with mail and email every day – set aside a 10 minutes or so.
Act on it (e.g. pay bills)
Delete or shred it
File it (if
appropriate / once actioned)
Limit time on eg. Computer
(set an hourly alarm to remind you of the passing of time)
a filing system
Different folders for different types of documents
Use labels or
Make time for fun or relaxation
alone and with friends/family
Hobbies or interests
Use weekly planner:
Planner PDF or BACE
weekly planner PDF
Nature as Therapy
Make a work place at home to minimise disturbances
Desk facing the wall
Clear desk of clutter
Set up voice mail to answer
Turn mobile phone to silent and put it in a drawer
others know you don’t want to be disturbed
Write down any ideas or
thoughts you don’t want to forget, but haven’t got time for right now. Keep
a notebook or pad on your desk (or with you).
If attending a large
meeting or conference, aim to sit near the speaker and away from people who
you know might distract you
Take a break at an appropriate time. Move
around – walk or jump on the spot. Activity increases our ability to focus.
Be attentive and polite
important communication to check you have heard correctly
down / make notes (carry a note bad or use your mobile phone)
in your diary/calendar as soon as you hear about them
listening skills to help you reallly listen to others talking
interrupt others (practise if necessary)
Use appropriate eye contact
Ask questions rather than talking about whatever comes to mind
Ask for a
copy of any materials e.g. presentation handouts, meeting agenda
SELF CARE - Positive Steps to Wellbeing
Make sure you get
Create a quiet bed
Go to bed (and get up) at the same time every day
caffeine late in the day
Exercise every day and spend time outdoors
Schedule in fun, enjoyment and relaxation every
Eat healthily, including:
meals and often
Avoid too much sugar or caffeine (which can increase symptoms)
Learn to say no! Don’t take on too much.
(See Assertiveness & Saying No)
Where my attention is
What I'm doing.
Think: "I am walking", "I am sitting",
am breathing", then notice those sensations in your body
What now? How
shall I continue? Doing or Being?
for Busy People leaflet
MINDFULNESS FOR BUSY PEOPLE
activity to do mindfully throughout the day, for one,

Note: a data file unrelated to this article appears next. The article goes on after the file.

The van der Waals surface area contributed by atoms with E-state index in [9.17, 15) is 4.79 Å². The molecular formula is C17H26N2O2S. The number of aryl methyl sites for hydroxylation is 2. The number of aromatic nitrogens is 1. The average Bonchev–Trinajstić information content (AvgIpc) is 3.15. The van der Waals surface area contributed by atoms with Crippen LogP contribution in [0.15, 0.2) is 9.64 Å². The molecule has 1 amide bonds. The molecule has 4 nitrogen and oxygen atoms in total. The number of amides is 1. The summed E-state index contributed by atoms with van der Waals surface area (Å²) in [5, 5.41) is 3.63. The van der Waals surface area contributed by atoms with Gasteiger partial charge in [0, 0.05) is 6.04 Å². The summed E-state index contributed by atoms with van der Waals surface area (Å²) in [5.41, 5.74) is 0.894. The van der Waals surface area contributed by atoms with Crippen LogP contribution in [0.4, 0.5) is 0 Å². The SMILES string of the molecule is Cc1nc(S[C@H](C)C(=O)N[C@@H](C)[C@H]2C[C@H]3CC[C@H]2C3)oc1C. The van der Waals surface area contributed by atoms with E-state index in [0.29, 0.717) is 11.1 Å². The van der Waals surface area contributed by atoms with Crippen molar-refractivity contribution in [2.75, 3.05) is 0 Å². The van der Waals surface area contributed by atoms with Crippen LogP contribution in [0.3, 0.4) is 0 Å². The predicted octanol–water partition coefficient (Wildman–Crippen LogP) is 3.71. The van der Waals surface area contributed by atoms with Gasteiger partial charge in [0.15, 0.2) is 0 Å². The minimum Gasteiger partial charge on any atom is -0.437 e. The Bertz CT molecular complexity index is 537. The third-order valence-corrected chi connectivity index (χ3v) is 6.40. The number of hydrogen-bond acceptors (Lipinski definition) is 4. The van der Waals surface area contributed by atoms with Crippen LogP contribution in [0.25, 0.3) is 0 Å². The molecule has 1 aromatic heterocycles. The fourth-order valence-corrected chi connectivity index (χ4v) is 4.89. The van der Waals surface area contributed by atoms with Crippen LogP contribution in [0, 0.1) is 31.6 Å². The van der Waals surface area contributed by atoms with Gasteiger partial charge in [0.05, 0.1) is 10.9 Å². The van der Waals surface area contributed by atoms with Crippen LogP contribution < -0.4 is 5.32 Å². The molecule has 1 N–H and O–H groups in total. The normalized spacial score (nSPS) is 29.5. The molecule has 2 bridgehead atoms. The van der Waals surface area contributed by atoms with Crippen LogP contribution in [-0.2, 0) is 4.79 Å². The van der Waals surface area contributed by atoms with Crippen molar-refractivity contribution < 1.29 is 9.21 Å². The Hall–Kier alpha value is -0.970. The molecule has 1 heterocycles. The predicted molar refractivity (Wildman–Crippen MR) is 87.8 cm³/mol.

two or five minutes. For example: Drink a cup of
tea. Walk. Wash the dishes.
you are doing, be in that moment, right now. See,
hear, smell, touch, feel, breathe.
notice whenever other thoughts and sensations come to
mind, then re-focus on your chosen mindful activity.
patient and compassionate with yourself.
- rather than judge good or bad, pleasant or
It is as
Flows. Nothing is fixed.
STRESS & DISTRESS
skill to incorporate many strategies
- just pause for a moment
Take a breath
- one slow deep breath
- there's the
again. My body and mind is reacting to the
thoughts and distressing
- this is just the anxiety
talking. Don't believe everything you think!
Let's stick with the facts - these thoughts are just
These feelings are normal -
it's just the body's alarm system doing its job, when it
doesn't need to. These feelings will pass.
Proceed - What can I
do right now?
I can use these strategies:
Where can I put my focus of attention right
& mindful activity).
What else can I do that would help me
tolerate these thoughts and feelings without
reacting to them?
Complete your own
ADHD guide by Carol Vivyan & Naomi Cottam
Print or save this page as PDF
for Busy People leaflet
Self Help Books
You Mean I'm Not Lazy, Stupid or Crazy?!
Delivered from Distraction: Getting the Most Out of Life with Attention Deficit Disorder
The Adult ADHD Tool Kit
Mastering Your Adult ADHD: A Cognitive-Behavioral Treatment Program Client Workbook
Taking Charge of Adult ADHD